But Mr. Metaxas says he’s “keenly sensitive that there are people listening who don’t share my point of view. And I want to talk about whatever we’re talking about in a way that’s respectful of those people.” That isn’t the conservative talk-radio model—venting about the latest political outrage, with a financial incentive to foment anger among loyal listeners.

Those who call for “civility” are often uninterested in taking hard stances or are looking to shut up those who do, but Mr. Metaxas has a way of prizing civility while both staking out strong positions and defending the right of others to speak out.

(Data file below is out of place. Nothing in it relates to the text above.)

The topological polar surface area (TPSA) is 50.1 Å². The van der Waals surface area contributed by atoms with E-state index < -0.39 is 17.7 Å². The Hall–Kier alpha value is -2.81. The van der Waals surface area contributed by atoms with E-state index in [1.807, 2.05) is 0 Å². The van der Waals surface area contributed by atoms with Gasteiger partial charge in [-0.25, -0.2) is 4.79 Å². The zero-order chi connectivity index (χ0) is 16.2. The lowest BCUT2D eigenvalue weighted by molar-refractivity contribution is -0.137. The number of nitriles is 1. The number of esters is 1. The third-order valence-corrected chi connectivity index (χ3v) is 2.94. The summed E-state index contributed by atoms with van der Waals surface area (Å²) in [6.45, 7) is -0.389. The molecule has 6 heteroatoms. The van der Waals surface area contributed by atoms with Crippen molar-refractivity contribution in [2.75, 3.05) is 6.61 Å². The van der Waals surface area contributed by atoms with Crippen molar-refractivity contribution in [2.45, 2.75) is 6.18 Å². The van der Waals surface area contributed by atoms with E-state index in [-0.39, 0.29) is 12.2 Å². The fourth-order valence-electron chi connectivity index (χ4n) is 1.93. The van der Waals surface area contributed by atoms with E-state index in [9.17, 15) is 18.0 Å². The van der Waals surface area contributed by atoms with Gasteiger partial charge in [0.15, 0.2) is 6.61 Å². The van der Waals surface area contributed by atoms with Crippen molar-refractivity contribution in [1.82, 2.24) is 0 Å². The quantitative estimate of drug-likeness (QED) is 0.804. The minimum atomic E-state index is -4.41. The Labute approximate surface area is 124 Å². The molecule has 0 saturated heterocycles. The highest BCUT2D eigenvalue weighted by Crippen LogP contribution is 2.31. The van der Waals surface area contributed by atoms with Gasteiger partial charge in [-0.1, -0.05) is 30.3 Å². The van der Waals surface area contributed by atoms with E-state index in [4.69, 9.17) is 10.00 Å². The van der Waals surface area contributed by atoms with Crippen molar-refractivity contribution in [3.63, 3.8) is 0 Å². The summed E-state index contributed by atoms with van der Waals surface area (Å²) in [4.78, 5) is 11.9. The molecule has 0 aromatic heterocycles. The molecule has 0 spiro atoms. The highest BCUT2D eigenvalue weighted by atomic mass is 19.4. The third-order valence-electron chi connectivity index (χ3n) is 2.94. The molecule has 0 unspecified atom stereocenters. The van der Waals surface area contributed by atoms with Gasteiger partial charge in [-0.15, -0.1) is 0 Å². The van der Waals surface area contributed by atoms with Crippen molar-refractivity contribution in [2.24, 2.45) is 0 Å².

He says unequivocally that he thinks the constitutional right to religious liberty is in peril, with Christians told they aren’t permitted to object to broad cultural changes—for example, Catholic nuns forced under ObamaCare to countenance contraception they find objectionable.

His free-exercise advocacy finds him emphasizing that the First Amendment is not merely a right to think what you want: “It means you must be able to exercise your faith in the market place, in the public square, not just on Sunday.” He takes it further, arguing that America’s founding fathers knew that “the whole nation hinges on that idea,” and that the success of the American experiment depended on, as he says, a “virtuous and moral populace.”